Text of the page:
Black fungus cases grow, but Amphotericin B in short supply
With over 620 patients being treated for mucormycosis in city hospitals, Delhi is facing a severe shortage of the only last-line drug for the lethal fungal infection.
The city has received 3,850 vials of Amphotericin B till Tuesday, against a requirement of over 30,000 doses a week, said senior officials in Delhi’s health department.
“Delhi received some 400 vials of the medicine yesterday (Tuesday) and another 400 the day before. For 620 patients, Delhi needs nearly 4,000 vials of the medicine a day. The shortage is delaying patients’ treatment,” said Delhi chief minister Arvind Kejriwal on Wednesday.
State health minister Satyendar Jain said: “On May 23, 200 cases of the infection were reported. Now, there are around 70 cases being reported each day. Delhi has been allocated very few doses of Amphotericin when compared with this number. Of the total patients with black fungus, nearly two-thirds are from Delhi and the rest are from outside the state.”
Instances of mucormycosis, commonly known as black fungus, have shot up in the Capital as a complication among some Covid-19 patients, after a surge in Covid-19 cases between mid-April and early May. Over 100 patients with the fungal infection are currently being treated at AIIMS. The premier hospital used to receive only about 12 to 15 cases in a year before the pandemic, according to doctors.
Officials said that a patient being treated for black fungus needs at least 50 vials of Amphotericin B every week.
“Some need 100 vials as well. It depends on the severity of the infection... Due to the shortage, we are unable to issue all 50 vials [for a patient] in one go, so we give 10 to 20 vials at a time,” said an official at Delhi’s drug control department. The Delhi government has written to the Centre asking for 100,000 doses of the medicine over a two-month period, arguing that Delhi is likely to see around 1,000 cases of the fungal infection at its peak.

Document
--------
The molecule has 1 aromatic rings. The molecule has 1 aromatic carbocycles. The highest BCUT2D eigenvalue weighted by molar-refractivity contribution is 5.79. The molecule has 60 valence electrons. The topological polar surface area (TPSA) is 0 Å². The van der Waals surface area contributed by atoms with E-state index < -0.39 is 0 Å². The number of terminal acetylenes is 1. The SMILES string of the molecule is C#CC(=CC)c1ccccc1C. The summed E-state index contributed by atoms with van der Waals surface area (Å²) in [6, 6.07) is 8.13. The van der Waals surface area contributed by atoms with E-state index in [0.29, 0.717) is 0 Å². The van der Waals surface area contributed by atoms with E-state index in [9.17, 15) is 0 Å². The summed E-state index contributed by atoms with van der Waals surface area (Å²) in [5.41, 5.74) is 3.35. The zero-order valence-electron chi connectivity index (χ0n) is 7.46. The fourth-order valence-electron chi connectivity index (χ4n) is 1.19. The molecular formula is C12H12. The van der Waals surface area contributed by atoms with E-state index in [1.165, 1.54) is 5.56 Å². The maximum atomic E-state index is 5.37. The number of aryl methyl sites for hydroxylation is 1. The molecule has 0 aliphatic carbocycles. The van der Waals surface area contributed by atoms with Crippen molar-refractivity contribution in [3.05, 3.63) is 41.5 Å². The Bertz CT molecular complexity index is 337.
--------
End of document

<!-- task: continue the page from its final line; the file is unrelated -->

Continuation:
The state has also set up an expert panel who approve hospitals’ requests for the medicine.
“Earlier, patients had to go around the city looking for the medicine. Now, the government ensures that we get it. If someone needs the medicine urgently, we give it from another patient’s quota and replenish it later,” said Dr SCL Gupta, medical superintendent, Batra hospital.
However, some patients said they are still running from pillar to post to get the medicine.
The brother of a 35-year-old woman suffering from the infection said, “My sister has been given 10 doses of the medicines so far, but doctors said she will need another 50. I have probably been to every big medical store in the city, but I cannot find it.”